With the coronavirus has taken over the world causing mass lockdowns and completely uprooting our way of life, many of us know someone close to us who has been infected with the virus.
Even with over 2 million cases globally, doctors and scientists are still tracking the path that the coronavirus takes down the human body. Typically, the coronavirus is inhaled by an individual, and the virus looks for cells abundant in a receptor by the name of angiotensin-converting enzyme 2 (ACE2).
Coronavirus requires this receptor to enter the cell, so cells full of ACE2 are the most vulnerable. In this stage, there may be no symptoms, or there may be symptoms that resemble those from the cold / cough.
Once inside these cells, the coronavirus multiplies, and after the first week, if the coronavirus is not yet defeated, it travels down from the mouth and nose and goes to the lungs. Because the alveoli in the lungs are rich with ACE2 receptors, and oxygen crosses the alveoli to reach the rest of the body, if the coronavirus reaches this stage, the effects may be deadly. The immune system gets involved, but this prevents oxygen from being transported to the body. Like in pneumonia, this leaves behind coughing and rapid and shallow respiration. However, if the alveoli become stuffed with fluid, white blood cells, and mucus, individuals may struggle to get enough oxygen, and they might die.
The lungs are the first stage, and now researchers are learning the path that the virus takes, and it is capable of reaching the heart, kidneys, gut, and brain through our blood vessels. When the coronavirus reaches these organs, it has, commonly, resembled a number of other diseases including heart attacks, strokes, seizures, and diarrhea. The brains of about 10% of patients with COVID-19 are impacted in some way, and 20% have diarrhea. Each of these diseases adds to the difficulty in tackling the coronavirus, and hopefully, the issue will be resolved soon.
While common symptoms of the virus affecting the lungs and breathing and causing fever and shortness of breath, research shows that many of the symptoms of the virus are shown to be harmful to the brain. In fact, based on the research thus far, researchers believe that there are 4 effects that the virus has on neurological behavior.
Firstly, the virus may have the capacity to enter the brain and cause a severe infection. In fact, several patients have been observed with the viral genetic material in the Cerebrospinal fluid (CSF) and even in the brain.
Potentially, the virus could enter through the nasal cavity and latch onto the olfactory bulb thus causing the effects of limiting smell while entering into the brain.
Besides infection, the virus also causes the immune system to become hyperactive. The microglia, or the immune cells of the nervous system are thus also activated and they may attack the neural cells of the brain causing cognitive issues.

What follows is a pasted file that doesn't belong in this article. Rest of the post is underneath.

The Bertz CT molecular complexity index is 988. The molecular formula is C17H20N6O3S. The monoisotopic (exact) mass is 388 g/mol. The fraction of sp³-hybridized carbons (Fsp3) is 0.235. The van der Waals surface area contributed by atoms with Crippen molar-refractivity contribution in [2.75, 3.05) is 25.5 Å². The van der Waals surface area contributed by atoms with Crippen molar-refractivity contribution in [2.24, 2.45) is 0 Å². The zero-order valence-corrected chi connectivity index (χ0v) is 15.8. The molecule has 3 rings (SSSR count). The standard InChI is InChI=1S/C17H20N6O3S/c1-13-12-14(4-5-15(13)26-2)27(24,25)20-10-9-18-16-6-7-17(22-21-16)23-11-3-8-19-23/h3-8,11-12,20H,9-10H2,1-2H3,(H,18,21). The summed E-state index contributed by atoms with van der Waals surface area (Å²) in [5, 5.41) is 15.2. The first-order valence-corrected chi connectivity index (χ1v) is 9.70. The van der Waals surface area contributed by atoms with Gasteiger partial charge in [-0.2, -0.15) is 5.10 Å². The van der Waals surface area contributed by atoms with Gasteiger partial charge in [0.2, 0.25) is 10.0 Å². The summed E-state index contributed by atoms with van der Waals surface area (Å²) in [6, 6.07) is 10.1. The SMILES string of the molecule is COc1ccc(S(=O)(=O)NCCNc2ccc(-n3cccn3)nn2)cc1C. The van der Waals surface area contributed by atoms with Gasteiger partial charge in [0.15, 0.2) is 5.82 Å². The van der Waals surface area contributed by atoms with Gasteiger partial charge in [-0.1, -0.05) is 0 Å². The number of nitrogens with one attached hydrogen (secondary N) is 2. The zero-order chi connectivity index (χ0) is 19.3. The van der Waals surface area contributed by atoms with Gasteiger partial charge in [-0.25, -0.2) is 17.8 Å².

Retinal microglia (green), the resident immune cell of the central nervous system, and the retinal
vasculature (magenta), in a retinal flat mount. Credit: Connor Laboratory – Dong Ho Park, M.D.
Thirdly, as the body tries to mount a powerful response against the virus, it causes the body to undergo many physiological changes and is thus very chaotic. This leads to fevers and potential organ failures, thus leading to patients hallucinating or causing them to be delirious.
Finally, there is the risk of having blood clotting abnormalities due to an excess of blood clotting in patients who are infected. Clots can form in the brain, causing a stroke since blood flow to neural tissue is blocked.
An Ischemic Stroke occurs when a clot or mass clogs a blodd vessel cutting off the blood flow to brain cells.
Now because of the blood clotting, some of the COVID patients in their 30s and 40s are suffering from strokes, an anomaly as strokes are normally limited to older individuals.
This makes the neural effects of the coronavirus even more dangerous. Researchers all throughout the world are continuing to study the direct correlations between COVID-19 and its effects on our body and the brain, and as we learn more about its devastating effects, it becomes even more important that we wear a mask and social distance. Stay safe everyone!
“Symptoms of a Stroke.” Amy Speech & Language Therapy, Inc., www.amyspeechlanguagetherapy.com/symptoms-of-a-stroke.html.
staff, Science X. “Microglia, Immune Cells of the Central Nervous System, Shown to Regulate Neuroinflammation.” Medical Xpress – Medical Research Advances and Health News, Medical Xpress, 22 Apr. 2019, medicalxpress.com/news/2019-04-microglia-immune-cells-central-nervous.html.
“Cerebrospinal Fluid (CSF) Testing.” Lab Tests Online, labtestsonline.org/tests/cerebrospinal-fluid-csf-testing.
Meredith Wadman, Jennifer Couzin-Frankel. “How Does Coronavirus Kill? Clinicians Trace a Ferocious Rampage through the Body, from Brain to Toes.” Science, 28 May 2020, www.sciencemag.org/news/2020/04/how-does-coronavirus-kill-clinicians-trace-ferocious-rampage-through-body-brain-toes.